Researchers find molecular switch that directs proinflammatory response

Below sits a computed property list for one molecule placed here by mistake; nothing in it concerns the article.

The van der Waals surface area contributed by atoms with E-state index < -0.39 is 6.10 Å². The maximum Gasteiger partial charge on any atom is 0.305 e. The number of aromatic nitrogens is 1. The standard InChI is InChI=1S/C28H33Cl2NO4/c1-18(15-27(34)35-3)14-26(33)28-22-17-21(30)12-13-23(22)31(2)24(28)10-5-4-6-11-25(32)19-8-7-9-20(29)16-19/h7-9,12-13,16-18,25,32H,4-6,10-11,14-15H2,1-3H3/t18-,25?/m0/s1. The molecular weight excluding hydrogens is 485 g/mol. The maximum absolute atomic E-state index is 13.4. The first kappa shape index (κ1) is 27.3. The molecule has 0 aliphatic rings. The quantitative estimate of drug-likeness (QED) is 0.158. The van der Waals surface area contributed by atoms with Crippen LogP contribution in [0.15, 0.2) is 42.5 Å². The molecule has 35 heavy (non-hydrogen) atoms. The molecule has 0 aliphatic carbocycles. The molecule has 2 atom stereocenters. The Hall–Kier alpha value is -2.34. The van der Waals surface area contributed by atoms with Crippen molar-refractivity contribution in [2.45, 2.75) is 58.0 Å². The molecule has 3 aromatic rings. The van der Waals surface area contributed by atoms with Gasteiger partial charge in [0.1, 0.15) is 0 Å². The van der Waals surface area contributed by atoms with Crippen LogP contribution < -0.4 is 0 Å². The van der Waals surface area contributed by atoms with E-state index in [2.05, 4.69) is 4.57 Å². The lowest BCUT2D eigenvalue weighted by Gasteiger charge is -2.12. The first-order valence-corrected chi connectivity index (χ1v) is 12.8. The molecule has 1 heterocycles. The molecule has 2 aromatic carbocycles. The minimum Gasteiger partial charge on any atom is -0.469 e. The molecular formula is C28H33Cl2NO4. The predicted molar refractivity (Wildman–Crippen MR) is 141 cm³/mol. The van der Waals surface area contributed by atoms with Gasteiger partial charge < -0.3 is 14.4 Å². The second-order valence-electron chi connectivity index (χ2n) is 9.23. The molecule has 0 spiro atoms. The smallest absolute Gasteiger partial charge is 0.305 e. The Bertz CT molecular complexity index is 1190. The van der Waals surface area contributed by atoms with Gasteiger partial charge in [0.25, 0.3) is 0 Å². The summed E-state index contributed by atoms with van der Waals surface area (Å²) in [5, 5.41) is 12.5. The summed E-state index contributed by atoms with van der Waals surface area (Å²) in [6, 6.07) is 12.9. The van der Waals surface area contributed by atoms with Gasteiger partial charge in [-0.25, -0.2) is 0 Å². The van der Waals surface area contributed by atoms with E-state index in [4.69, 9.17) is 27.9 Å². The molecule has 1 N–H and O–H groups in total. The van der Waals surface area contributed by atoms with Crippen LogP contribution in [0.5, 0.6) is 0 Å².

London – Researchers from Imperial College in London have identified a protein that acts as a master switch in macrophages, determining whether they promote or inhibit inflammation. Overexpression of the transcriptional regulator IRF5 induced transcription of proinflammatory signal molecules in macrophages such as interleukin 12 subunit p40 (IL-12p40), IL-12p35 and IL-23p19, according to the team headed by Dr Irina Udalova, and blocked immunosilencers such as IL-10 leading to Th1- and TH17 responses (Nature Immunology). In genetically modified mice unable to produce IRF5, they observed significantly lower levels of interleukin signals that stimulate inflammation. The findings suggest that blocking the production of IRF5 in macrophages might be an effective way of treating a wide range of autoimmune diseases, such as rheumatoid arthritis, inflammatory bowel disease, lupus, and multiple sclerosis. In addition, boosting IRF5 levels might help to treat people whose immune systems are compromised. Dr Udalova's group is now studying how IRF5 works at a molecular level and which other proteins it interacts with so that they can design ways to block its effects. There is a high medical need for new anti-inflammatory treatment as 30% of arthritis patients are non-responsive to anti-TNF-immunosupressive therapy.